The United States faces its worst blood supply crisis in more than a decade, with about one-fourth of hospital needs not being met. But a group of lawmakers say there’s an easy way to put a dent in the shortage: increase the number of people eligible.
The donor pool is limited. Not everyone qualifies to donate – most prominently, men who have recently had sex with other men. But the shortage has prompted nearly two dozen senators, led by Sen. Tammy Baldwin of Wisconsin, to call for the Food and Drug Administration to change that.
“We urge the FDA to quickly act on the best available science and update its outdated and discriminatory blood donor deferral policies for men who have sex with men, a long overdue step that would dramatically increase the eligible donor base,” the senators wrote Thursday.
That gay and bisexual men can donate blood at all is still a relatively recent development. In 1983, the agency barred blood donations from all men who had had sex with men after 1977 to “to reduce the transmission of HIV by blood and blood products — a concern made moot with the advancement of blood testing technology.” In 2015, the policy was revised to allow donations from men who had abstained from sexual relations with another man for at least one year. Then in response to the COVID-19 pandemic and a decrease in donations, the agency in March 2020 decreased the time frame to three months, guidance that also applies to women who have had sex with a man who has had sex with another man and anyone with new tattoos or piercings.
“Given advances in blood screening and safety technology, a time-based policy for gay and bisexual men is not scientifically sound, continues to effectively exclude an entire group of people, and does not meet the urgent demands of the moment,” the senators wrote, requesting a briefing in the next 30 days on the FDA’s policy revisions.
In a statement to The 19th, an FDA spokeswoman confirmed the receipt of the senators’ letter and said the agency would respond to the members directly. It takes “time and effort” to change blood donor policies, she added, and there is no specific timeline for a governmental review of current eligibility guidelines.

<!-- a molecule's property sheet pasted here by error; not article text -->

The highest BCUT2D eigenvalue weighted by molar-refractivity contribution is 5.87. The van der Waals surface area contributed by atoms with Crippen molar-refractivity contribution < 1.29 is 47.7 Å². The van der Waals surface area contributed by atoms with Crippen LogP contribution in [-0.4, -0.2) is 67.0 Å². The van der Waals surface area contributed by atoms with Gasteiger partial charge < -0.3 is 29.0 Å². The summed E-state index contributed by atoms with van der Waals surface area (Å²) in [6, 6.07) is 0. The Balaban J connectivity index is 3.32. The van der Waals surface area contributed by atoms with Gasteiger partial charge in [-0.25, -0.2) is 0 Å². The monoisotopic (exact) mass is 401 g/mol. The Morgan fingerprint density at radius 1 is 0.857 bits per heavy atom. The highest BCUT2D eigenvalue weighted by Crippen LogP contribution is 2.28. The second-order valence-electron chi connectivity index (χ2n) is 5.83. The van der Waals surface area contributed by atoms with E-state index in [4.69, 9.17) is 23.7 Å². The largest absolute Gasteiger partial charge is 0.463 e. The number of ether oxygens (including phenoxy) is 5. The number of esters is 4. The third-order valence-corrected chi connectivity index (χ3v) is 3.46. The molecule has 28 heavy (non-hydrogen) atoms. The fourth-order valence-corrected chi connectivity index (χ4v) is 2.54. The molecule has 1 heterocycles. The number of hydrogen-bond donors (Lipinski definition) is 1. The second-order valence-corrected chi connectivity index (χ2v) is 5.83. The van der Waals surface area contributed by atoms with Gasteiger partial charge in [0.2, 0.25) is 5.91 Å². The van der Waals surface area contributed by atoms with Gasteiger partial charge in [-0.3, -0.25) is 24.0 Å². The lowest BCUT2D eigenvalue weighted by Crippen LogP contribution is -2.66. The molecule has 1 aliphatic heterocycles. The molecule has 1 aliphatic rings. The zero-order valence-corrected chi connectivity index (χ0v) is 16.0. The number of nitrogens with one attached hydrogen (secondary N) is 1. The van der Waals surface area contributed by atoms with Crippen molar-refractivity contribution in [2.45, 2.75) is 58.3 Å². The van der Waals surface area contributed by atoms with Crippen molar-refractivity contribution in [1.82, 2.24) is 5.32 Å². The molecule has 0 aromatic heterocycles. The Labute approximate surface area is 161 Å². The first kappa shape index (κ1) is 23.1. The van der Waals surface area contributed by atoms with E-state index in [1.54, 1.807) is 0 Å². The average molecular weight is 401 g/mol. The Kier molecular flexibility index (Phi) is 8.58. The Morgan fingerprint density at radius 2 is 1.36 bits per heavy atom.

The demands for blood are dire. As the pandemic disrupts participation and scheduling, blood drives are less frequent and bringing in fewer donors. as the pandemic disrupts participation and scheduling. The American Red Cross, America’s Blood Centers and AABB — the country’s leading blood donation organizations — declared a nationwide crisis last week. More than 16 million units of blood and blood products are transfused each year, which means more than 45,000 units are needed daily.
“Blood donations are needed now to avert the need to postpone potential lifesaving treatments,” the organizations said in a joint statement. “Some hospitals have already been forced to alter treatment for some patients or cancel some patient surgeries.”
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According to the FDA, there has been a 10 percent donation decline since March 2020, compounded by a nearly two-thirds drop in college and high school blood drives during the pandemic and ongoing drive cancellations. In recent weeks, there has been less than a one-day supply of critical blood types, according to the American Red Cross, which supplies 40 percent of the nation’s blood supplies to hospitals.
LGBTQ+ advocacy groups are aware of the crisis — and have long been critical of the barriers.
“Every two seconds, someone in the U.S. needs a blood transfusion to survive,” David Stacy, government affairs director of the Human Rights Campaign, said in a statement. “But right now, the FDA continues to use archaic, discriminatory criteria to determine an individual’s eligibility to donate blood solely on their sexual orientation — not their individual risk factors — which is not rooted in science, limits access to crucial blood products and stigmatizes one segment of society.”
Many countries are reviewing blood donation restrictions that were imposed during the 1980s AIDS crisis. In addition to the United States, Northern Ireland, Australia, Austria and Denmark reduced their prerequisite abstinent periods for gay and bisexual men. In recent years, Israel and Hungary removed all restrictions on blood donations and Brazil’s Supreme Court ruled its year-long deferral period unconstitutional. And last month, the blood regulatory agency in Canada proposed removing all screening questions based on gender and sexuality.